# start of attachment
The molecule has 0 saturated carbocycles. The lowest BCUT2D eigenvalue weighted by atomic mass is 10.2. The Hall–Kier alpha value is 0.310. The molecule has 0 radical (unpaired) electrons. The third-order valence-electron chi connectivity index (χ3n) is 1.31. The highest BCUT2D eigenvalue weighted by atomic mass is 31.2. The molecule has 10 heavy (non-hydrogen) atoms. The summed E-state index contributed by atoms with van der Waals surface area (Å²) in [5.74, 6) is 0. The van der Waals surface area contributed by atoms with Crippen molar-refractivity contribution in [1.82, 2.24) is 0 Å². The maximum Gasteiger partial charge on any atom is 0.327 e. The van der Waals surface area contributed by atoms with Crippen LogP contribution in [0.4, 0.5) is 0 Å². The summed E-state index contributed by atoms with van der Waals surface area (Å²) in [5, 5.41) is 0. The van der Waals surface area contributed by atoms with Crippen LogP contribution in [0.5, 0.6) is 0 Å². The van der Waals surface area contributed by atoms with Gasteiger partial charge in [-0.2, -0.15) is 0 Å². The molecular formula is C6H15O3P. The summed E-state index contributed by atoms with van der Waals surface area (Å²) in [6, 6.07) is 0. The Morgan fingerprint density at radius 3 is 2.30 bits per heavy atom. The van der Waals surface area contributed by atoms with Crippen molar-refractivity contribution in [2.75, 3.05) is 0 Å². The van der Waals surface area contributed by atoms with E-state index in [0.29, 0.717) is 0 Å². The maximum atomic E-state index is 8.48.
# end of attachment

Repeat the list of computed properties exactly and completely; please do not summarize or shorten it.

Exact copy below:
The molecule has 0 saturated carbocycles. The lowest BCUT2D eigenvalue weighted by atomic mass is 10.2. The Hall–Kier alpha value is 0.310. The molecule has 0 radical (unpaired) electrons. The third-order valence-electron chi connectivity index (χ3n) is 1.31. The highest BCUT2D eigenvalue weighted by atomic mass is 31.2. The molecule has 10 heavy (non-hydrogen) atoms. The summed E-state index contributed by atoms with van der Waals surface area (Å²) in [5.74, 6) is 0. The van der Waals surface area contributed by atoms with Crippen molar-refractivity contribution in [1.82, 2.24) is 0 Å². The maximum Gasteiger partial charge on any atom is 0.327 e. The van der Waals surface area contributed by atoms with Crippen LogP contribution in [0.4, 0.5) is 0 Å². The summed E-state index contributed by atoms with van der Waals surface area (Å²) in [5, 5.41) is 0. The van der Waals surface area contributed by atoms with Crippen LogP contribution in [0.5, 0.6) is 0 Å². The van der Waals surface area contributed by atoms with Gasteiger partial charge in [-0.2, -0.15) is 0 Å². The molecular formula is C6H15O3P. The summed E-state index contributed by atoms with van der Waals surface area (Å²) in [6, 6.07) is 0. The Morgan fingerprint density at radius 3 is 2.30 bits per heavy atom. The van der Waals surface area contributed by atoms with Crippen molar-refractivity contribution in [2.75, 3.05) is 0 Å². The van der Waals surface area contributed by atoms with E-state index in [0.29, 0.717) is 0 Å². The maximum atomic E-state index is 8.48.